Farmer Giles ("Ægidius Ahenobarbus Julius Agricola de Hammo") is not a hero. He is fat and red-bearded and enjoys a slow, comfortable life. But a rather deaf and short-sighted giant blunders on to his land, and Giles manages to ward him away with a blunderbuss shot in his general direction. The people of the village cheer: Farmer Giles has become a hero. His reputation spreads across the kingdom, and he is rewarded by the King with a sword named Caudimordax ("Tailbiter") — which turns out to be a powerful weapon against dragons.
The giant, on returning home, relates to his friends that there are no more knights in the Middle Kingdom, just stinging flies — actually the scrap metal shot from the blunderbuss — and this entices a dragon, Chrysophylax Dives, to investigate the area. The terrified neighbors all expect the accidental hero Farmer Giles to deal with him.
The story parodies the great dragon-slaying traditions. The knights sent by the King to pursue the dragon are useless fops, more intent on "precedence and etiquette" than on the huge dragon footprints littering the landscape. The only part of a 'dragon' they know is the annual celebratory dragon-tail cake. Giles by contrast clearly recognises the danger, and resents being sent along to face it. But hapless farmers can be forced to become heroes, and Giles shrewdly makes the best of the situation.
Tolkien, himself a linguist, sprinkled several linguistic jokes into the tale, including a variety of ingeniously fake etymologies. Almost all the place-names are supposed to occur relatively close to Oxford, along the Thames, or along the route to London. Tolkien insists, tongue in cheek, that the village of Thame originally referred to the Tame Dragon housed in it, and that "tame with an h is a folly without warrant." Another joke puts a question concerning the definition of blunderbuss to "the four wise clerks of Oxenford" (a reference to Chaucer's Clerk; Tolkien had worked for Henry Bradley, one of the four main editors of the Oxford English Dictionary):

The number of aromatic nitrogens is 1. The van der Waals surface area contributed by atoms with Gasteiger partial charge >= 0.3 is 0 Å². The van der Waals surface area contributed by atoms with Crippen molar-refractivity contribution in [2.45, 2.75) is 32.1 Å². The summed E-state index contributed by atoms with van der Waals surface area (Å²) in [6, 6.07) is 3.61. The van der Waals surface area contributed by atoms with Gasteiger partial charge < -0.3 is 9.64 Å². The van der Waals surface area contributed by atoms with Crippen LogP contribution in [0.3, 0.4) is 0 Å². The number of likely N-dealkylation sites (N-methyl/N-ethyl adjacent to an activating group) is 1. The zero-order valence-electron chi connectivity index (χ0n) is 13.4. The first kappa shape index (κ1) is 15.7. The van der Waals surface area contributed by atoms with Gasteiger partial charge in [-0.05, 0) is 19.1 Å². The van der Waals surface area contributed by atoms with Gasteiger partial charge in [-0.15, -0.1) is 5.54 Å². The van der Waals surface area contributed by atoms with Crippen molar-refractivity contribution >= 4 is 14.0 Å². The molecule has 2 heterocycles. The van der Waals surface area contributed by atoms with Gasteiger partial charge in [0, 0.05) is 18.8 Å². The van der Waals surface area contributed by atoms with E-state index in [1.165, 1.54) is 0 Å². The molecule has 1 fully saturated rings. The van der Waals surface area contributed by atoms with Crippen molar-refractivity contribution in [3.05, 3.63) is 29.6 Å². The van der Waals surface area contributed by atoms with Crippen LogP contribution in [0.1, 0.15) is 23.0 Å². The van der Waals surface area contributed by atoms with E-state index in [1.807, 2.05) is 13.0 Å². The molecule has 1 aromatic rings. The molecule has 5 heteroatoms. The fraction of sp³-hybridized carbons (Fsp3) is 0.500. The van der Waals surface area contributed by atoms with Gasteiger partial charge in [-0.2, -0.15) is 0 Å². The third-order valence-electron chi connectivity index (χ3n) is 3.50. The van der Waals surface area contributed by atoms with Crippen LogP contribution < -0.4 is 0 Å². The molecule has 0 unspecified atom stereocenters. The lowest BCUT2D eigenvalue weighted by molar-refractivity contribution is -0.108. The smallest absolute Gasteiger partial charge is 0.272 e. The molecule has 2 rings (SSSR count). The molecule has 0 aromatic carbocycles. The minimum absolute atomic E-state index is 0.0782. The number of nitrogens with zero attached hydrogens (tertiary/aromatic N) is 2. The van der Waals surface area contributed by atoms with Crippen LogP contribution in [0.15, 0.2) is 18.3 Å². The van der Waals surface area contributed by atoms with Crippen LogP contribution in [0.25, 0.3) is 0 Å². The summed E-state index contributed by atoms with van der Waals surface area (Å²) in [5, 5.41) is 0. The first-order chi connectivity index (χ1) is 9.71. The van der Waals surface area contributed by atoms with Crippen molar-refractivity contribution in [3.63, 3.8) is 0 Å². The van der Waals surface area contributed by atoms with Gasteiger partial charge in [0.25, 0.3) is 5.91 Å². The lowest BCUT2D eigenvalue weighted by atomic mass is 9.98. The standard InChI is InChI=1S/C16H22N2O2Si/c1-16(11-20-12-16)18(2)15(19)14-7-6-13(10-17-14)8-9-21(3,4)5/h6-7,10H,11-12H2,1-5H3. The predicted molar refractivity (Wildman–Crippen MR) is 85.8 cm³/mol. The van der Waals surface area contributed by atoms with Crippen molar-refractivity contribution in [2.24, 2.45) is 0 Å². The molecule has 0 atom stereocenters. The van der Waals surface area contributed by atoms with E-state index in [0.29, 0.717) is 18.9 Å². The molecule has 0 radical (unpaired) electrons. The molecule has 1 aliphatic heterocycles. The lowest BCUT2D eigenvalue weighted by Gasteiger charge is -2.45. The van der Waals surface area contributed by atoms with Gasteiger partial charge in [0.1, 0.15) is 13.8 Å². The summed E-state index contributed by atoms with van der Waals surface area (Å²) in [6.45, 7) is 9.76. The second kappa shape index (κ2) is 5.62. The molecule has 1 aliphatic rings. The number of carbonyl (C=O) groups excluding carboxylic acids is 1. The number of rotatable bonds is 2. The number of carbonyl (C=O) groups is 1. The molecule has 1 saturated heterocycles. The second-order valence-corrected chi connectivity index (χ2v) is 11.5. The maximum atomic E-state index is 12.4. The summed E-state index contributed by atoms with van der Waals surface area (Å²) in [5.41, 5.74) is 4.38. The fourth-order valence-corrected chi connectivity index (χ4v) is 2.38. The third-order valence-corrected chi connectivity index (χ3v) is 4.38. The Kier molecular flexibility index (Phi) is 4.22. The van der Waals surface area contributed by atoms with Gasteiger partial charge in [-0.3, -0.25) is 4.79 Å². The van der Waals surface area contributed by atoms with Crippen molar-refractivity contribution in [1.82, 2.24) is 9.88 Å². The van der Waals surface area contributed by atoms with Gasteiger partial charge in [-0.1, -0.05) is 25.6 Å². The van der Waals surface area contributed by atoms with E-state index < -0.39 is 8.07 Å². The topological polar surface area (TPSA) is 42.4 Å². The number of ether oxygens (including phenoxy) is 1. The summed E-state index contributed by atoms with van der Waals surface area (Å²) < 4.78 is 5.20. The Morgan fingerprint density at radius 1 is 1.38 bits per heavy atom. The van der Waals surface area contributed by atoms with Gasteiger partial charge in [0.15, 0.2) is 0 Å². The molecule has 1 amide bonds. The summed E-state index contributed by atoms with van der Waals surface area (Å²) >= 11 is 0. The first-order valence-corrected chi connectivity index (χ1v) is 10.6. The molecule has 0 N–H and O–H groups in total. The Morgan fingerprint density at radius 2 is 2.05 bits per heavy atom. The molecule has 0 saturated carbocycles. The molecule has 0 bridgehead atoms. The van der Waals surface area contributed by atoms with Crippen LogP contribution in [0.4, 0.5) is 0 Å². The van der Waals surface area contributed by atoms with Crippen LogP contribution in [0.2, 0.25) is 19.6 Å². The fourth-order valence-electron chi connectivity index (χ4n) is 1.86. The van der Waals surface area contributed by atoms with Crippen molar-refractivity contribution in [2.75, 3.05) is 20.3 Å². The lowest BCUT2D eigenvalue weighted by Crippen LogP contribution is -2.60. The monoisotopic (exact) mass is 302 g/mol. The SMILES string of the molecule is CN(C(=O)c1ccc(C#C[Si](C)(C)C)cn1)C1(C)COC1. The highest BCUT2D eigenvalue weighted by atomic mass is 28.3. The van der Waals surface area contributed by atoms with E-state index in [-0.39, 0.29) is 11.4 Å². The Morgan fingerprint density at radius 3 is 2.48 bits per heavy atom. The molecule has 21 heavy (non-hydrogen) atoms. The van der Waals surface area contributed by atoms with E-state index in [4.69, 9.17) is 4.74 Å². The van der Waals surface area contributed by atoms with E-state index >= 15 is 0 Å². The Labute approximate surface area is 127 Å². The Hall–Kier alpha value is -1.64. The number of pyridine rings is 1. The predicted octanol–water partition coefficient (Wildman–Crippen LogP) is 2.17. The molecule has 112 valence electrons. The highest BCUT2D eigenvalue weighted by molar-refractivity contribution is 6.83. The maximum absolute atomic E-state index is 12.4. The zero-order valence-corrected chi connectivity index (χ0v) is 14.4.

A short gun with a large bore firing many balls or slugs, and capable of doing execution within a limited range without exact aim. (Now superseded, in civilised countries, by other firearms.)and then satirises it with application to the situation at hand:
However, Farmer Giles's blunderbuss had a wide mouth that opened like a horn, and it did not fire balls or slugs, but anything that he could spare to stuff in. And it did not do execution, because he seldom loaded it, and never let it off. The sight of it was usually enough for his purpose. And this country was not yet civilised, for the blunderbuss was not superseded: it was indeed the only kind of gun that there was, and rare at that.
Chrysophylax comes across as a pompous aristocrat — rich, vain, and arrogant, but not actually malicious. Farmer Giles learns that he can be bullied, but is smart enough not to push him to desperation.